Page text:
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In https://www.statsmodels.org/0.8.0/examples/notebooks/generated/ols.html, if you scroll down to the section "Multicollinearity" (bolded), it shows that the condition number of $X$ is $4.86e+09$. Then right below that, it says

Condition number One way to assess multicollinearity is to compute the condition number. Values over 20 are worrisome (see Greene 4.9). The first step is to normalize the independent variables to have unit length

and then they compute another condition number using

norm_x = X.values
for i, name in enumerate(X):
    if name == "const":
        continue
    norm_x[:,i] = X[name]/np.linalg.norm(X[name])
norm_xtx = np.dot(norm_x.T,norm_x)

eigs = np.linalg.eigvals(norm_xtx)
condition_number = np.sqrt(eigs.max() / eigs.min())
print(condition_number)

and the result comes out to be 56240.8714071 .

I'm confused about several things here.

(1) Are we more interested in the condition number of $X$ or $X^TX$ when assessing the conditioning of the system for OLS? The linear system of equations is $X \beta = y$, but the normal equations are $X^TX\beta = X^Ty$, which is also a linear system of equations. I'm assuming this depends on the method since some methods for solving OLS don't even form the normal equations. I think statsmodels in Python uses SVD, which just performs the decomposition for $X$, so what's the point of computing the condition number for a normalized version of $X^TX$ here?

(2) Why are they normalizing the independent variables before computing the condition number?

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    $\begingroup$ Does this answer your question? Relationship between SVD and PCA. How to use SVD to perform PCA? Your question is essentially the close relationship between the covariance matrix $X^TX$ used in PCA and the SVD discussed on that page. Note the part of the answer about the importance of centering in this context, the first step in normalization. $\endgroup$
    – EdM
    May 7, 2021 at 14:39
  • $\begingroup$ For better advice (than the stuff you quote) on detecting and diagnosing collinearity, see our thread at stats.stackexchange.com/questions/173665. $\endgroup$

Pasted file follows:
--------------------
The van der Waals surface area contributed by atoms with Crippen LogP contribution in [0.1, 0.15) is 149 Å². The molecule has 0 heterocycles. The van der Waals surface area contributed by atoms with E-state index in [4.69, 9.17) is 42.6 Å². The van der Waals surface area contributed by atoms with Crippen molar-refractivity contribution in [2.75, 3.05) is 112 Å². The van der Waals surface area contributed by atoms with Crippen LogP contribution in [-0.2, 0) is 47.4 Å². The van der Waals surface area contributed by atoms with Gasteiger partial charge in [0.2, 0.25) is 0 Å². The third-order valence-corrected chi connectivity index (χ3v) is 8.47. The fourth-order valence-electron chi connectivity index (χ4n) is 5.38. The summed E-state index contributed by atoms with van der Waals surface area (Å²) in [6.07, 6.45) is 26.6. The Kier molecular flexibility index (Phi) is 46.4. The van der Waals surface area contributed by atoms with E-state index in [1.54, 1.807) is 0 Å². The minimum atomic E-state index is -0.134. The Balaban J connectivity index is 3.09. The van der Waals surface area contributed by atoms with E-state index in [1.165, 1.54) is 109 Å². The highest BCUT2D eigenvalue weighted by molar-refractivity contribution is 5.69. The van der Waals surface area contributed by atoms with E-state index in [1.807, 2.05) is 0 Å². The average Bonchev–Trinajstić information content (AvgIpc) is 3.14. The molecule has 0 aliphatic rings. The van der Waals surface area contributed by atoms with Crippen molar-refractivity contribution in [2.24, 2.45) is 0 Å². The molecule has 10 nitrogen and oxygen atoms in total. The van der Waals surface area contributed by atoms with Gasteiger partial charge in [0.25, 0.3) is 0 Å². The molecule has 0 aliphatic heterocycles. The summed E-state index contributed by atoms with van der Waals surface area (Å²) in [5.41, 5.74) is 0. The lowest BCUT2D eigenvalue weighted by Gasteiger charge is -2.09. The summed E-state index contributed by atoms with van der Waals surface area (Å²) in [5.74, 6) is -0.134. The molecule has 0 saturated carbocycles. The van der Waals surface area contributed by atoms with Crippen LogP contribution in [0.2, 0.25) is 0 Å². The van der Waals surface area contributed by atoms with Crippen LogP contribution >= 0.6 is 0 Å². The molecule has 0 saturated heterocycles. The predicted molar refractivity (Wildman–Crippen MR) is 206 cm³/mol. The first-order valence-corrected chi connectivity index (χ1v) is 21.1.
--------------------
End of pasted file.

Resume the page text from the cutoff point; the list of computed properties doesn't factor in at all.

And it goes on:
– whuber
    May 7, 2021 at 15:00
  • $\begingroup$ @EdM I don't think so because I'm referring to condition number specifically, and the condition number for $X$ is not equivalent to $X^TX$. $\endgroup$
    – 24n8
    May 7, 2021 at 16:19
  • $\begingroup$ @whuber Yes, I think normally I would use VIF, but I think condition number as some use when it comes to just a quick check for multicollinearity, and perhaps use that quick check to decide if we should use OLS or something like Ridge. With VIF we have to separately regress $p$ variables onto the other $p - 1$ variables, so it's not as of a quick check $\endgroup$
    – 24n8
    May 7, 2021 at 16:23
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    $\begingroup$ The condition number of $X^\prime X$ is the square of the condition number of $X,$ so they are equivalent: they're just different ways of expressing the same property of $X.$ In the link I gave, the formula for VIF does not require regressing all variables on all others: it needs only the diagonal elements of the the inverse of $X^\prime X.$ $\endgroup$
    – whuber
    May 7, 2021 at 16:35

1 Answer 1

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The condition number for the design matrix X as reported by statsmodels is an indicator for numerical problems that can be caused by either multicollinearity or bad scaling.

The literature on multicollinearity usually uses standardized variables that remove scaling problems and focus on multicollinearity. The old low recommended thresholds are for the standardized version.

Statsmodels uses the non-standardized version of the design matrix to signal that there might be problems also in the case when the design matrix is badly scaled even without multicollinearity. There are several questions on crossvalidated and stack overflow related to scaling problems, for example Regression model constant causes multicollinearity warning, but not in standardized model .

There was also a debate about whether the constant should be included in the collinearity measures. Some authors use the correlation matrix, i.e. demeaned and standardized, while Belseley, Kuh and Welch argue for including constant to signal problems with the level of the variables.

The computation of the variance inflation factor of the current function in statsmodels also uses the user provided design matrix. This means that in the usual case the vif for the constant is computed.
Two cases of possible problems with the constant are variables with very little fluctuations that are almost constant, i.e. have small variance relative to (nonzero) mean, and secondly cases like dummy variable trap where users do not drop a reference category and a categorical variable is "collinear" with the constant. The correlation matrix of the slope variables would not detect those problems.

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